1. Do not take a personal loan before a major one (2-3 months prior)
If you are about to purchase a high-expense product such as a car or a house, it would be best not to, as the more loans that you take, further diminishes the personal loan amount that you would qualify for. When you apply for a bank loan, your (Debt Servicing Ratio) plays an integral role. As it calculates the percentage of your allocated income, it gauges how much of it can go towards repaying your loan.
Example, having a 20% DSR would mean that your loan repayment can’t exceed 20% of your salary. The more personal loans that you have accumulated, the smaller your car or housing loan will be as the DSR ratio would have skyrocketed beyond control. Rack them up like Tetris blocks, and you could end up with nothing. If you do need a personal loan before a major loan, do get a mortgage specialist to assist you as their advice and suggestions could go a long way in making a more rational decision.
2. Streamlining your loan is key
Be as specific as possible to ensure that overspending doesn’t happen. Taking a personal loan for your house renovation when one exists for such purposes just isn’t very smart. The same goes for taking a personal loan to pay for your college when an education loan package exists. As specific loans have less interest rates (some as low as 2%), it is good to research and find out your available options before making the plunge.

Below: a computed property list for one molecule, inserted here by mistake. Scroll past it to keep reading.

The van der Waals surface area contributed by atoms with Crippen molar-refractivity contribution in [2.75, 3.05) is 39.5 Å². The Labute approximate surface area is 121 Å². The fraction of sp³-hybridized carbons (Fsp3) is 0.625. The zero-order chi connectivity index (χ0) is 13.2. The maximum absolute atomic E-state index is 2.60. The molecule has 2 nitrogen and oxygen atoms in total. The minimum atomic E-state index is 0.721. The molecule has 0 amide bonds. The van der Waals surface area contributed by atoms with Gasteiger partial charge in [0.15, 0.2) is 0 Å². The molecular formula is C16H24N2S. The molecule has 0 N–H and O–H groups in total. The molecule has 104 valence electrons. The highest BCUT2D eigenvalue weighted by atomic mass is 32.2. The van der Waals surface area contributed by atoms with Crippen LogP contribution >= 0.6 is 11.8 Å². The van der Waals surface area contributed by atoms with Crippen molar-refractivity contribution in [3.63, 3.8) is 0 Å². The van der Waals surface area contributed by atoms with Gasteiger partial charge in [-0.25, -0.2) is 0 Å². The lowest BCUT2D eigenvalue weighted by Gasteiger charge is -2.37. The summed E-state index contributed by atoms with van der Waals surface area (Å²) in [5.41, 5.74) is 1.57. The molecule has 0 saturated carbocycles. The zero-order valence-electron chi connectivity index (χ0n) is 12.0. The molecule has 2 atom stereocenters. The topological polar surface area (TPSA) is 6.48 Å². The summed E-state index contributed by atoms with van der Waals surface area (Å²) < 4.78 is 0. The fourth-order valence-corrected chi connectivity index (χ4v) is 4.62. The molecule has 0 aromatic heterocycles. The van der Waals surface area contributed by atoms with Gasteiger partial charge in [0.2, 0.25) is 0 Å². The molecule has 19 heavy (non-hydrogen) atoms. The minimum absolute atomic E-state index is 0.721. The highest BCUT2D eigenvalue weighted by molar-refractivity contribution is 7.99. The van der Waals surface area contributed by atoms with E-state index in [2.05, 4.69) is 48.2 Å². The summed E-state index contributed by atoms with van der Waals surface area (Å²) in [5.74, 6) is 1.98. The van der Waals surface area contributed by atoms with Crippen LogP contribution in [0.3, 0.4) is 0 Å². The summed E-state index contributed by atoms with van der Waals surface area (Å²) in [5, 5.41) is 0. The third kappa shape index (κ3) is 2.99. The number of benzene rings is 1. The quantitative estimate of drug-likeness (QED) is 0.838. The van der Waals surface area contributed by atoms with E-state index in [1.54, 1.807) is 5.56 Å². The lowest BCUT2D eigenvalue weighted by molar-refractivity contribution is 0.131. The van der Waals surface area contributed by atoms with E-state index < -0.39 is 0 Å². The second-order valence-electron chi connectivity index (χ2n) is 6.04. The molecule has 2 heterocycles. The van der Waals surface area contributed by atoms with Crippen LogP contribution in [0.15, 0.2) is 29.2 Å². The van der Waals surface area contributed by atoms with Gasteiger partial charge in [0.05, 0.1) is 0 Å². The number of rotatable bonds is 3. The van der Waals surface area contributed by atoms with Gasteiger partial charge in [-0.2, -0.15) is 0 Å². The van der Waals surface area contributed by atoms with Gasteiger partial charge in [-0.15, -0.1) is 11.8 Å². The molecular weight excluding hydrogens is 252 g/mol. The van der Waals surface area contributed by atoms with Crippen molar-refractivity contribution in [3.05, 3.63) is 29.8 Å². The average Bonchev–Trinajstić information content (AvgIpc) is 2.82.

3. Compare and do some research
If your friend tells you that he got the best loan from Bank Z a year ago, don’t blindly follow him. Proper research and consideration is needed. Find a bank that offers the lowest interest rate. As such banks may be low on clients, and hardly anyone may be borrowing from them, lower rates, less stringent payment terms and freebies are usually given out to entice you. Even a percentage difference of 1% can go a long way in ensuring that you save and minimize your total payments to the lowest amount possible.
4. Find out about the penalty for late payments
Even though many pay their loans on time, it is still recommended to find out about such penalties. Like credit cards which may potentially snowball into an avalanche of ever increasing rates with accumulating late payments, it’s essential that you ask your bank about it. This is useful when you may have two possible choices, i.e. banks that offer the same interest rates, to make your decision.
5. Personal Loans are not to be used as Leverage
A majority of loans are unsecured, as there is no guarantee behind them. To compensate, banks jack up their interest rates as a security measure. If you have no clue on how the payment procedures work (its due date and method of payment) it would be advisable not to take the loan. The interest rate may get so overwhelming, potentially driving you to the brink of bankruptcy. Personal loans should only be used to help with cash flow problems and not be used for quick gains. Don’t use them for purchasing high risk entities or stock market but instead always seek advice from a professional before making a decision.